'Don't Forget Your Roots' was released in July 2011 as the second single from Six60's self-titled debut album. The laid back meditation on family reached number two on the singles chart. The video, directed by Robin Walters, is set around the student accommodation area of north Dunedin, where the band members met while three of them were studying at Otago University. Some of the city's most notorious flats are featured, including 660 Castle Street where three of the band members lived, and the group first rehearsed.
This NZ Music Month collection showcases NZ music television, spun from a playlist of classic documentaries and beloved music shows. From Split Enz to the NZSO, Heavenly Pop Hits to Hip Hop New Zealand, whether you count the beat or roll like this, there’s something here for all ears (and eyes). Plus music writer Chris Bourke gets Ready to Roll with this pop history primer.
NZ On Screen's Pacific Collection celebrates many things — many islands, many cultures, and the many Pasifika creatives who have enriched Aotearoa, by bringing their stories to the screen. The collection is curated by Stephen Stehlin, whose involvement in flagship Pacific magazine show Tagata Pasifika goes back to its very first season. In his backgrounder, Stehlin touches on sovereignty, diversity, Polyfest and bro'Town — and the relationship between Pacific peoples and Māori in Aotearoa.
Peter Jackson has gone from shy fanboy to master of his craft; from Pukerua Bay to Wellywood. With six journeys into Middle-earth now behind him, he has few peers in the realm of large scale filmmaking. Led by early 'behind the scenes' docos this collection pays tribute to PJ's journey, from re-making King Kong in his backyard to err ... re-making King Kong in his backyard.
Month by month, this collection offers up NZ On Screen's most viewed clips for 2016. Alongside legendary adverts, the clips collection features talents lost to us over the year, from Ray Columbus to Martin Crowe and Bowie (via Flight of the Conchords). In this backgrounder, NZ On Screen Content Director Kathryn Quirk guides us through the list.
TrinityRoots' vocalist and songwriter Warren Maxwell talks about his career and songwriting in this episode from a series for secondary school music students. Maxwell explains the genesis of the Wellington roots/reggae act's classic 'Little Things' (and the making of its music video); he performs a stripped back excerpt from the song. Maxwell also recalls the problems the band encountered in recording their first album and previews a new work, 'Angel Song' (which later appeared on TrinityRoots' second album Home, Land and Sea).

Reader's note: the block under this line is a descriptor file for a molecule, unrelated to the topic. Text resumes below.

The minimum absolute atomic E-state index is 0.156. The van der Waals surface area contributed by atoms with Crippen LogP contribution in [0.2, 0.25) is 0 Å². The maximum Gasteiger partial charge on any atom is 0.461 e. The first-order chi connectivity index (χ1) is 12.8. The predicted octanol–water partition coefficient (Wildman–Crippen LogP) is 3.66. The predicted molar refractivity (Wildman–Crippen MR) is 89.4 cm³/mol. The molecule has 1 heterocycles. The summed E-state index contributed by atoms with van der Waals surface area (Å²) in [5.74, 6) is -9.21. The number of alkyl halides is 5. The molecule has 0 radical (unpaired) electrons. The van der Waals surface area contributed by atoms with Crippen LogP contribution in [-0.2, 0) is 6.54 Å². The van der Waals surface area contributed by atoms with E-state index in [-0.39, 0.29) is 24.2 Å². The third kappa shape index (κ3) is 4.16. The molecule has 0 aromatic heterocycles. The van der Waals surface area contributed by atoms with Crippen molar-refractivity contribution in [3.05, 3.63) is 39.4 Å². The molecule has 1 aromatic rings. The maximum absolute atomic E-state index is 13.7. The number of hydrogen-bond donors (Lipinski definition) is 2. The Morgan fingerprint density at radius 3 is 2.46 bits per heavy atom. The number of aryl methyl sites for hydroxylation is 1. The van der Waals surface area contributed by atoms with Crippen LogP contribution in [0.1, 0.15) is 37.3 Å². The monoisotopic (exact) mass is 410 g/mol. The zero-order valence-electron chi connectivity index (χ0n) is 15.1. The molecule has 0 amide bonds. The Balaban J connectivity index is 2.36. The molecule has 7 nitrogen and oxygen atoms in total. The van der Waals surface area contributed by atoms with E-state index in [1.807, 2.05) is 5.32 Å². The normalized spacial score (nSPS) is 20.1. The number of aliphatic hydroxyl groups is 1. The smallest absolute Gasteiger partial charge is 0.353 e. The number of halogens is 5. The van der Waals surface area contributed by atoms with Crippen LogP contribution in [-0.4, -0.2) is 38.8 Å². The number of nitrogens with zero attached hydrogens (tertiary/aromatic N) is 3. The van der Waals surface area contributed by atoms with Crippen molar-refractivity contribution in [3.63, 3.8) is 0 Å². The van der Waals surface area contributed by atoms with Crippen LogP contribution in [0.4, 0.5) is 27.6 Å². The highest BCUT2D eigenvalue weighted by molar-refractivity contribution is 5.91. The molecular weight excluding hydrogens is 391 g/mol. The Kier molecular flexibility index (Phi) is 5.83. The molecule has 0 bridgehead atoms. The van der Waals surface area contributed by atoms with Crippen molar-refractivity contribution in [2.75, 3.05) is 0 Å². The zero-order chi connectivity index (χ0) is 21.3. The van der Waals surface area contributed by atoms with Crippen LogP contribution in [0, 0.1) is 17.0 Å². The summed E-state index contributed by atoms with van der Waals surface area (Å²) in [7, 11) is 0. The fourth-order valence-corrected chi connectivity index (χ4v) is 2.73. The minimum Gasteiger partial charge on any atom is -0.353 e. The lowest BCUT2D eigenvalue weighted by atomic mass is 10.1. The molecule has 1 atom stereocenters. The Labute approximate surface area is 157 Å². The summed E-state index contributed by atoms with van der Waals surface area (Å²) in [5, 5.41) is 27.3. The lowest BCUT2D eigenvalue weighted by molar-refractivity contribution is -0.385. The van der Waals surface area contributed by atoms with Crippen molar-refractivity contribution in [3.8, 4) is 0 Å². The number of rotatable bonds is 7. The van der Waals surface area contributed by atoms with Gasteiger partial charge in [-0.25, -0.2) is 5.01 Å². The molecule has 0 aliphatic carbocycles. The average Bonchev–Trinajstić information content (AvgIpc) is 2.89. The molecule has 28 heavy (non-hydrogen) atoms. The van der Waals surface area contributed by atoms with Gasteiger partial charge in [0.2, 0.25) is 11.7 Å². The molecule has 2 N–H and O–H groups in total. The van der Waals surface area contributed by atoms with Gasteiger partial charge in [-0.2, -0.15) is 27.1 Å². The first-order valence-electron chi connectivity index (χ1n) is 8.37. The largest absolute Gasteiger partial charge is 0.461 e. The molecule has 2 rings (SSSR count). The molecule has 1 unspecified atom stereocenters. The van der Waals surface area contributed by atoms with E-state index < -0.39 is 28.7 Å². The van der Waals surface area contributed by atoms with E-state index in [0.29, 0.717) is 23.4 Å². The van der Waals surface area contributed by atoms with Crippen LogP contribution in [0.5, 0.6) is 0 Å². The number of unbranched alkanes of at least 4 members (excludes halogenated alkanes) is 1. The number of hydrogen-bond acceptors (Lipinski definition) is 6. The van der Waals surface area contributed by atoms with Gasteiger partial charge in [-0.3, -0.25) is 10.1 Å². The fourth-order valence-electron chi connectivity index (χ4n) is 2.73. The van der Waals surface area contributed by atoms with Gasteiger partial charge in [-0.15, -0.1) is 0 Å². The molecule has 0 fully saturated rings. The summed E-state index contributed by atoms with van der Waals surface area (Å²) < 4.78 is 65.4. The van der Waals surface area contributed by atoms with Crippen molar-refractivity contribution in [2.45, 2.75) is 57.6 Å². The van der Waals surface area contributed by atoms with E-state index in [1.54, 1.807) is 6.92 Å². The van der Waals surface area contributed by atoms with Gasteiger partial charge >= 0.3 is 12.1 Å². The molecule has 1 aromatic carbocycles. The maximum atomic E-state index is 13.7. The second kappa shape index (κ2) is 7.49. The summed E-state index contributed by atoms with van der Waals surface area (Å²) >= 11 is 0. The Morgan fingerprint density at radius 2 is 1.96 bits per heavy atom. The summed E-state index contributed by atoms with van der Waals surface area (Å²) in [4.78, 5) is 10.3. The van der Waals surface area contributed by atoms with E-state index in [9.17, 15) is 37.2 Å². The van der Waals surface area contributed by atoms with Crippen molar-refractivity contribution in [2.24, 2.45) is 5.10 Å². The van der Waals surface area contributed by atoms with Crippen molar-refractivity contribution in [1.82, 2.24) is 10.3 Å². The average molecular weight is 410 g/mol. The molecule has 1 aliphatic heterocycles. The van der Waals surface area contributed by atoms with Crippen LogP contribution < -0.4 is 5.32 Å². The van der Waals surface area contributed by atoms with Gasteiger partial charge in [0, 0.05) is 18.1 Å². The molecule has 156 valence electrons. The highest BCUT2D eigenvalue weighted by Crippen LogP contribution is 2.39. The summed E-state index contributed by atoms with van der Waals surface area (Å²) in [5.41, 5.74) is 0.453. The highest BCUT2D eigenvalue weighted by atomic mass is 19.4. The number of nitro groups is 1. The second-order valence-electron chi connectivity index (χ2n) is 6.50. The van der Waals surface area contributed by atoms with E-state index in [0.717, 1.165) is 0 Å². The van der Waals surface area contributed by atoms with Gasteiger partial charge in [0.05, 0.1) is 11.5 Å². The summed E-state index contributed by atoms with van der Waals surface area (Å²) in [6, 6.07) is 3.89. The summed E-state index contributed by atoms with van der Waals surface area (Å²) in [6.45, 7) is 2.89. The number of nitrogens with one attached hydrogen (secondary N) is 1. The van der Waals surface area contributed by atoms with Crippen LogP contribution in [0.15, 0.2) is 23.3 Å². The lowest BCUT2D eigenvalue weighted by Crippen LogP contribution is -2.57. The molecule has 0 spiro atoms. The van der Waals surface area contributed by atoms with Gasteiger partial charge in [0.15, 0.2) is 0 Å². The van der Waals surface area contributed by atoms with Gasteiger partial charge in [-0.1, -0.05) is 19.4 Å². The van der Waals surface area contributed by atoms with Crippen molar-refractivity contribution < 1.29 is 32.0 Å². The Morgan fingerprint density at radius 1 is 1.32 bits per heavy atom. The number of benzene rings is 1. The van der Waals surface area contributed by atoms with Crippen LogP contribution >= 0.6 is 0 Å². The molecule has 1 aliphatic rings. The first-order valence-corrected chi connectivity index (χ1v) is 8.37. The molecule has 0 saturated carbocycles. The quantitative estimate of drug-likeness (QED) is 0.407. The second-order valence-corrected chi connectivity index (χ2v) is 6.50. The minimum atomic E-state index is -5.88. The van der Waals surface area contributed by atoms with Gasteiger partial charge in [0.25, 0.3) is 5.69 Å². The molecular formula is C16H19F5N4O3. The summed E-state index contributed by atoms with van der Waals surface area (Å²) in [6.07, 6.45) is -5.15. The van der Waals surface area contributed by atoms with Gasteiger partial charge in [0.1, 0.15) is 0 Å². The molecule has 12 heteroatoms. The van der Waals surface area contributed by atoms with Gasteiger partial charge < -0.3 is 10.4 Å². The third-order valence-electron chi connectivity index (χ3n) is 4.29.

This episode from The Living Room is presented by Wellington band TrinityRoots. First stop is a dans paleis, where competitors (including Fat Freddys' DJ Mu) tweak samples in a battle for the MPC heavyweight title. Then Dunedin artist Phil Frost tours his studio, talks skulls and bones and skate video Tulgonia Two (where broken ankles are the price of filming mad tricks). Poet Cameron Hockly takes his words to Te Awamutu's streets; and mainlander Peter King lathe cuts bespoke records for clients from the Beastie Boys to Trinity Roots (whose True LP is cut here).
As the poster puts it, The Pā Boys is "about 'life, death and fu**ing good music'. It follows a Wellington band playing East Coast and Northland pubs, as they head for Cape Reinga. The trio find themselves on a roots journey that's both musical and personal (mateship, whānau, whakapapa). The cast includes singer Francis Kora, with songs by Warren Maxwell. Released in Kiwi cinemas on Waitangi Day 2014, Himiona Grace's first feature won positive reviews, and a Best Film gong at the 2014 Wairoa Māori Film Festival. Ainsley Gardiner (Boy) and Mina Mathieson (Warbrick) produced.
Richard Driver interviews members of touring Irish band The Pogues for legendary late night music show Radio with Pictures. Despite a daunting reputation, frontman Shane MacGowan is on his best behaviour (and in possession of a very clean pair of heels) as he and bandmates Spider Stacy and James Fearnley expound on the importance (and inescapability) of their Irish roots. MacGowan’s experiences with New Zealanders in London appear to be a private joke, but there’s nothing confusing about their opinions on being produced by fellow musician Elvis Costello.
This episode of the Sticky Pictures’ arts show covers a 13 July 2008 concert that combined the musical talents of the Little Bushman with composer John Psathas and the Auckland Philharmonia. Trinity Roots alumnus Warren Maxwell is the frontman for Little Bushman and is a behind-the-scenes guide as they prepare their trademark psychedelic blues for Psathas (Olympics 2004 opening ceremony score composer) to wrangle for orchestral collaboration. Philharmonia met harmonica in one-off gig at Auckland Town Hall. The doco was directed by Mark Albiston.